On the windswept plaza in front of the Federal Building on Golden Gate Avenue, a woman was asking a small crowd to dig deep into their pockets and give whatever they possibly could for New Orleans charity.
The group she was speaking for was named B.I.G., which stood for Blacks in Government. Here's a bit of their history from their website:
When coupled with the fact that no single civil rights organization has as its sole objective the preservation and enhancement of Black civil servants, it became apparent that Black civil servants had to unite and protect themselves. To some, this meant jeopardizing their careers. To others, it meant duplicating some of the efforts of other organizations. To still others, it meant very little, they felt (as some Blacks do not) that it would be a wasted effort.
Nonetheless, Blacks In Government®, was organized in 1975 and incorporated as a non-profit organization under the District of Columbia jurisdiction in 1976. BIG has been a national response to the need for African Americans in public service to organize around issues of mutual concern and use their collective strength to confront workplace and community issues. BIG's goals are to promote EQUITY in all aspects of American life, EXCELLENCE in public service, and OPPORTUNITY for all Americans.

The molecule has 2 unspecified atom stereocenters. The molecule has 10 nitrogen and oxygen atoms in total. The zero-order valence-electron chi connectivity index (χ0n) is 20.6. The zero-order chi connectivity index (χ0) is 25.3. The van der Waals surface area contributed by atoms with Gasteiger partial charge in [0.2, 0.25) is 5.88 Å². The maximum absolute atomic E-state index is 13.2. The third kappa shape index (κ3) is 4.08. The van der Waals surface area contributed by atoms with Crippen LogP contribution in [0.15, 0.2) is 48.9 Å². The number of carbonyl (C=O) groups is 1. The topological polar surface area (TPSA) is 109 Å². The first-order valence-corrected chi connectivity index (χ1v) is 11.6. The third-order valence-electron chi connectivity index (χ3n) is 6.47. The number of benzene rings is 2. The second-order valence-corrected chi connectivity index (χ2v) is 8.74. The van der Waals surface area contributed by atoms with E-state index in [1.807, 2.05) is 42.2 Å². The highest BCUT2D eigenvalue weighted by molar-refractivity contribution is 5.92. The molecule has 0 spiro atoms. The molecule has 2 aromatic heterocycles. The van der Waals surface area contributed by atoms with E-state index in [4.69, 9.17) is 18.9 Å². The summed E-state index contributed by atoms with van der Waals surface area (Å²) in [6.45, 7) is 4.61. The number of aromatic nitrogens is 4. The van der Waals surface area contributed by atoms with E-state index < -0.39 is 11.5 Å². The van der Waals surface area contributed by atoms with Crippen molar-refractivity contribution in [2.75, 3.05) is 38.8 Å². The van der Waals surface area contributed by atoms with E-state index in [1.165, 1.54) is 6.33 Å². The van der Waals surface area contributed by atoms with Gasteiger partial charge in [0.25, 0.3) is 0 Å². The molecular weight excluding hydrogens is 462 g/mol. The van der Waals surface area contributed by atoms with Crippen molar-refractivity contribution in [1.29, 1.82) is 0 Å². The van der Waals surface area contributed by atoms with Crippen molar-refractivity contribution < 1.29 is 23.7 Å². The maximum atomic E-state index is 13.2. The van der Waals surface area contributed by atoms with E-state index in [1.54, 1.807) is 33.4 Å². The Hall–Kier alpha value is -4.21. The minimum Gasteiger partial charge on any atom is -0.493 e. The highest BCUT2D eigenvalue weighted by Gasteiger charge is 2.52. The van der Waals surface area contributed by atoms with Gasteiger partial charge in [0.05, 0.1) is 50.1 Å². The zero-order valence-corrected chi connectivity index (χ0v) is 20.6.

The Civic Center chapter of B.I.G. was throwing a hot dog fundraiser in the plaza to raise money...
...and the crowd got even smaller as the wind tore through the plaza...
...and the rock trio started to play.
Watching the federal reaction to the disaster in New Orleans, what I kept thinking about was the poor Iraqis who have been putting up with the Occupation run by many of the same villainous fools who have done such a disastrous job in the Gulf.
The outrageous violence, the lack of empathy for other human beings, the extraordinary greed and graft fueling everything, and above all the sheer stupid incompetence of the Occupation finally registered after watching a week's worth of the Katrina aftermath.
I'm also not the only one with this particular thought running through their head. Tom Englehardt, at his website, writes a very elaborate essay about what the Iraq and New Orleans disasters have in common that is pretty brilliant. Click here to read the whole essay.
Here's an excerpt: